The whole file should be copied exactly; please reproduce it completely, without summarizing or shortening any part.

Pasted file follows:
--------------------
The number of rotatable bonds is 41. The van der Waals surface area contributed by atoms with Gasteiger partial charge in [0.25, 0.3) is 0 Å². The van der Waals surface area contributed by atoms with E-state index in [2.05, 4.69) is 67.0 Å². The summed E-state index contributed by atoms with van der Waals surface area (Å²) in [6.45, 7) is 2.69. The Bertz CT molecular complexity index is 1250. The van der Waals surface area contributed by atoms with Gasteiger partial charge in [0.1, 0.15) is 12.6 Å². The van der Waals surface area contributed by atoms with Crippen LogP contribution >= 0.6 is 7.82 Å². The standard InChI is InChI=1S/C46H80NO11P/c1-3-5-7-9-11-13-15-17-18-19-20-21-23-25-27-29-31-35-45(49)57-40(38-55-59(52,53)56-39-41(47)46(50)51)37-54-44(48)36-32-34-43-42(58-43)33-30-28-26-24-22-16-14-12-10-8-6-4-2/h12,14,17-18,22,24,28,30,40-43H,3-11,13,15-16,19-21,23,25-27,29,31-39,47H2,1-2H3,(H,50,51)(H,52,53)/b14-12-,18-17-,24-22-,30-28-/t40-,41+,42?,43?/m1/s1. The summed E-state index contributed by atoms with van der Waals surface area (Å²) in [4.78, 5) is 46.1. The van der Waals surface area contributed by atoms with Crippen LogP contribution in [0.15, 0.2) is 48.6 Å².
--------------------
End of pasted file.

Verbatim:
The number of rotatable bonds is 41. The van der Waals surface area contributed by atoms with Gasteiger partial charge in [0.25, 0.3) is 0 Å². The van der Waals surface area contributed by atoms with E-state index in [2.05, 4.69) is 67.0 Å². The summed E-state index contributed by atoms with van der Waals surface area (Å²) in [6.45, 7) is 2.69. The Bertz CT molecular complexity index is 1250. The van der Waals surface area contributed by atoms with Gasteiger partial charge in [0.1, 0.15) is 12.6 Å². The van der Waals surface area contributed by atoms with Crippen LogP contribution >= 0.6 is 7.82 Å². The standard InChI is InChI=1S/C46H80NO11P/c1-3-5-7-9-11-13-15-17-18-19-20-21-23-25-27-29-31-35-45(49)57-40(38-55-59(52,53)56-39-41(47)46(50)51)37-54-44(48)36-32-34-43-42(58-43)33-30-28-26-24-22-16-14-12-10-8-6-4-2/h12,14,17-18,22,24,28,30,40-43H,3-11,13,15-16,19-21,23,25-27,29,31-39,47H2,1-2H3,(H,50,51)(H,52,53)/b14-12-,18-17-,24-22-,30-28-/t40-,41+,42?,43?/m1/s1. The summed E-state index contributed by atoms with van der Waals surface area (Å²) in [4.78, 5) is 46.1. The van der Waals surface area contributed by atoms with Crippen LogP contribution in [0.15, 0.2) is 48.6 Å².